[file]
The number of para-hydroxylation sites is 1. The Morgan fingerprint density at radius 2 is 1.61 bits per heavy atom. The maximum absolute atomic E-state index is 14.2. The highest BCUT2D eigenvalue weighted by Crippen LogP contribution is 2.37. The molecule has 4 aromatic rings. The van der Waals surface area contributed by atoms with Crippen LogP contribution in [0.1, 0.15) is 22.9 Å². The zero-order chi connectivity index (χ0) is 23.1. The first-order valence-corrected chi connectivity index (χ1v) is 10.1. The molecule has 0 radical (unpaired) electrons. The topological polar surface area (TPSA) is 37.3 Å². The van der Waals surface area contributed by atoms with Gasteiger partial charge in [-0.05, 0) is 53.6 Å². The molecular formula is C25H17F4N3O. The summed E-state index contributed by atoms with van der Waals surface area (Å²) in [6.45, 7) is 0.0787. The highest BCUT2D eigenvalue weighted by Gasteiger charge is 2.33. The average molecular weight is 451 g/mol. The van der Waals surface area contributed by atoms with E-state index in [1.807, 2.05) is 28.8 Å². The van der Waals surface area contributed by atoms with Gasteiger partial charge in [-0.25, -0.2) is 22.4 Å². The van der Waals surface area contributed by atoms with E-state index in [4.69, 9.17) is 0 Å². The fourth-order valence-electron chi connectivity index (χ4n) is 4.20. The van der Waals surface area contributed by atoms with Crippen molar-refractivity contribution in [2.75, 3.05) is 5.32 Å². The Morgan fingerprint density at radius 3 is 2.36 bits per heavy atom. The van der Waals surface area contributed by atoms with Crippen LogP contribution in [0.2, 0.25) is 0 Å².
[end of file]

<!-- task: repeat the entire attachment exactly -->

The number of para-hydroxylation sites is 1. The Morgan fingerprint density at radius 2 is 1.61 bits per heavy atom. The maximum absolute atomic E-state index is 14.2. The highest BCUT2D eigenvalue weighted by Crippen LogP contribution is 2.37. The molecule has 4 aromatic rings. The van der Waals surface area contributed by atoms with Crippen LogP contribution in [0.1, 0.15) is 22.9 Å². The zero-order chi connectivity index (χ0) is 23.1. The first-order valence-corrected chi connectivity index (χ1v) is 10.1. The molecule has 0 radical (unpaired) electrons. The topological polar surface area (TPSA) is 37.3 Å². The van der Waals surface area contributed by atoms with Gasteiger partial charge in [-0.05, 0) is 53.6 Å². The molecular formula is C25H17F4N3O. The summed E-state index contributed by atoms with van der Waals surface area (Å²) in [6.45, 7) is 0.0787. The highest BCUT2D eigenvalue weighted by Gasteiger charge is 2.33. The average molecular weight is 451 g/mol. The van der Waals surface area contributed by atoms with E-state index in [1.807, 2.05) is 28.8 Å². The van der Waals surface area contributed by atoms with Gasteiger partial charge in [-0.25, -0.2) is 22.4 Å². The van der Waals surface area contributed by atoms with E-state index in [4.69, 9.17) is 0 Å². The fourth-order valence-electron chi connectivity index (χ4n) is 4.20. The van der Waals surface area contributed by atoms with Crippen molar-refractivity contribution in [2.75, 3.05) is 5.32 Å². The Morgan fingerprint density at radius 3 is 2.36 bits per heavy atom. The van der Waals surface area contributed by atoms with Crippen LogP contribution in [0.2, 0.25) is 0 Å².